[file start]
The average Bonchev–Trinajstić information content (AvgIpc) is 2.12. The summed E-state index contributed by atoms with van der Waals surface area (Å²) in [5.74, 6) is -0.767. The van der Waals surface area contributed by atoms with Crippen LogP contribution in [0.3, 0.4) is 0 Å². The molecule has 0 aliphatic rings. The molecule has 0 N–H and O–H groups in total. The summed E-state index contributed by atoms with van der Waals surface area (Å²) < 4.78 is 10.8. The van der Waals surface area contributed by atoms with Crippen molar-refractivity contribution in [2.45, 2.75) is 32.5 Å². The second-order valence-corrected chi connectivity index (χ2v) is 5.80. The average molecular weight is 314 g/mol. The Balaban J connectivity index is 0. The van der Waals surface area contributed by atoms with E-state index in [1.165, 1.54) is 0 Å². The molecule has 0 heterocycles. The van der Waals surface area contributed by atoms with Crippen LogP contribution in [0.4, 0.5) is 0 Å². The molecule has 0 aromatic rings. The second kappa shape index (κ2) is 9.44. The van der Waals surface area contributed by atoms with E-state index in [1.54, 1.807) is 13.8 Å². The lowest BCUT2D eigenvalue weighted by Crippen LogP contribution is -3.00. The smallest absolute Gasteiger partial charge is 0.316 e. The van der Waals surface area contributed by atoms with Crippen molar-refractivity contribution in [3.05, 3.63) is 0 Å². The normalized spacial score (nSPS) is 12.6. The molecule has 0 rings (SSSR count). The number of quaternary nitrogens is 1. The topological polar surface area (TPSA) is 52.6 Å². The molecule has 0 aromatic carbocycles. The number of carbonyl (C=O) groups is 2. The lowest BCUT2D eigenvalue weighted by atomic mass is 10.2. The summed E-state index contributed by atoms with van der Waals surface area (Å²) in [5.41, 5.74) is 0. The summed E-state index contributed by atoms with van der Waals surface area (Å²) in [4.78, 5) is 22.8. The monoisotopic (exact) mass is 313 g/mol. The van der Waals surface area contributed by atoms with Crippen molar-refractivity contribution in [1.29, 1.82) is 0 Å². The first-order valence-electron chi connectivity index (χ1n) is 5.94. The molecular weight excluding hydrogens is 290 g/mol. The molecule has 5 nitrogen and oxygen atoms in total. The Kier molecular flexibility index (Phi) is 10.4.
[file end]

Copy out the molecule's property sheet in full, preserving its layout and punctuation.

The average Bonchev–Trinajstić information content (AvgIpc) is 2.12. The summed E-state index contributed by atoms with van der Waals surface area (Å²) in [5.74, 6) is -0.767. The van der Waals surface area contributed by atoms with Crippen LogP contribution in [0.3, 0.4) is 0 Å². The molecule has 0 aliphatic rings. The molecule has 0 N–H and O–H groups in total. The summed E-state index contributed by atoms with van der Waals surface area (Å²) < 4.78 is 10.8. The van der Waals surface area contributed by atoms with Crippen molar-refractivity contribution in [2.45, 2.75) is 32.5 Å². The second-order valence-corrected chi connectivity index (χ2v) is 5.80. The average molecular weight is 314 g/mol. The Balaban J connectivity index is 0. The van der Waals surface area contributed by atoms with E-state index in [1.165, 1.54) is 0 Å². The molecule has 0 heterocycles. The van der Waals surface area contributed by atoms with Crippen LogP contribution in [0.4, 0.5) is 0 Å². The molecule has 0 aromatic rings. The second kappa shape index (κ2) is 9.44. The van der Waals surface area contributed by atoms with E-state index in [1.54, 1.807) is 13.8 Å². The lowest BCUT2D eigenvalue weighted by Crippen LogP contribution is -3.00. The smallest absolute Gasteiger partial charge is 0.316 e. The van der Waals surface area contributed by atoms with Crippen molar-refractivity contribution in [3.05, 3.63) is 0 Å². The normalized spacial score (nSPS) is 12.6. The molecule has 0 rings (SSSR count). The number of quaternary nitrogens is 1. The topological polar surface area (TPSA) is 52.6 Å². The molecule has 0 aromatic carbocycles. The number of carbonyl (C=O) groups is 2. The lowest BCUT2D eigenvalue weighted by atomic mass is 10.2. The summed E-state index contributed by atoms with van der Waals surface area (Å²) in [5.41, 5.74) is 0. The summed E-state index contributed by atoms with van der Waals surface area (Å²) in [4.78, 5) is 22.8. The monoisotopic (exact) mass is 313 g/mol. The van der Waals surface area contributed by atoms with Crippen molar-refractivity contribution in [1.29, 1.82) is 0 Å². The first-order valence-electron chi connectivity index (χ1n) is 5.94. The molecular weight excluding hydrogens is 290 g/mol. The molecule has 5 nitrogen and oxygen atoms in total. The Kier molecular flexibility index (Phi) is 10.4.